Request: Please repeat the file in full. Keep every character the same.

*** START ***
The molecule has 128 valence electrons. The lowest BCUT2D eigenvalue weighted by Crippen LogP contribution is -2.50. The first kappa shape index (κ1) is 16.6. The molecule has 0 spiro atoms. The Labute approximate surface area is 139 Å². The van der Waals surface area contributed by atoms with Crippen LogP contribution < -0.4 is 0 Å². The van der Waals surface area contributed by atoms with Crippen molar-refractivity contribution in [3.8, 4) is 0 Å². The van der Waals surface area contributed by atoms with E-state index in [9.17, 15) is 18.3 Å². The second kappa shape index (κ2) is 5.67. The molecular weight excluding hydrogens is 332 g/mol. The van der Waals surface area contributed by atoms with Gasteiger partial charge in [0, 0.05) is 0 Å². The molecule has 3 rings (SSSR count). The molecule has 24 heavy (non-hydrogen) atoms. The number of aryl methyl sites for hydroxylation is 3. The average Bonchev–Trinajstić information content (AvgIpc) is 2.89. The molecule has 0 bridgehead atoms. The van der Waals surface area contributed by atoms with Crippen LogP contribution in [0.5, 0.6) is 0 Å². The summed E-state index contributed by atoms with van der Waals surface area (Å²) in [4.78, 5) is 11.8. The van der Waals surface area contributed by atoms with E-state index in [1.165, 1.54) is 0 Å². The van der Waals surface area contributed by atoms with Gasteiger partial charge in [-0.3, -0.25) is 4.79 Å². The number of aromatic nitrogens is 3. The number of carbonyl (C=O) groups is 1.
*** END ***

The molecule has 128 valence electrons. The lowest BCUT2D eigenvalue weighted by Crippen LogP contribution is -2.50. The first kappa shape index (κ1) is 16.6. The molecule has 0 spiro atoms. The Labute approximate surface area is 139 Å². The van der Waals surface area contributed by atoms with Crippen LogP contribution < -0.4 is 0 Å². The van der Waals surface area contributed by atoms with Crippen molar-refractivity contribution in [3.8, 4) is 0 Å². The van der Waals surface area contributed by atoms with E-state index in [9.17, 15) is 18.3 Å². The second kappa shape index (κ2) is 5.67. The molecular weight excluding hydrogens is 332 g/mol. The van der Waals surface area contributed by atoms with Gasteiger partial charge in [0, 0.05) is 0 Å². The molecule has 3 rings (SSSR count). The molecule has 24 heavy (non-hydrogen) atoms. The number of aryl methyl sites for hydroxylation is 3. The average Bonchev–Trinajstić information content (AvgIpc) is 2.89. The molecule has 0 bridgehead atoms. The van der Waals surface area contributed by atoms with Crippen LogP contribution in [0.5, 0.6) is 0 Å². The summed E-state index contributed by atoms with van der Waals surface area (Å²) in [4.78, 5) is 11.8. The van der Waals surface area contributed by atoms with E-state index in [1.165, 1.54) is 0 Å². The van der Waals surface area contributed by atoms with Gasteiger partial charge in [-0.3, -0.25) is 4.79 Å². The number of aromatic nitrogens is 3. The number of carbonyl (C=O) groups is 1.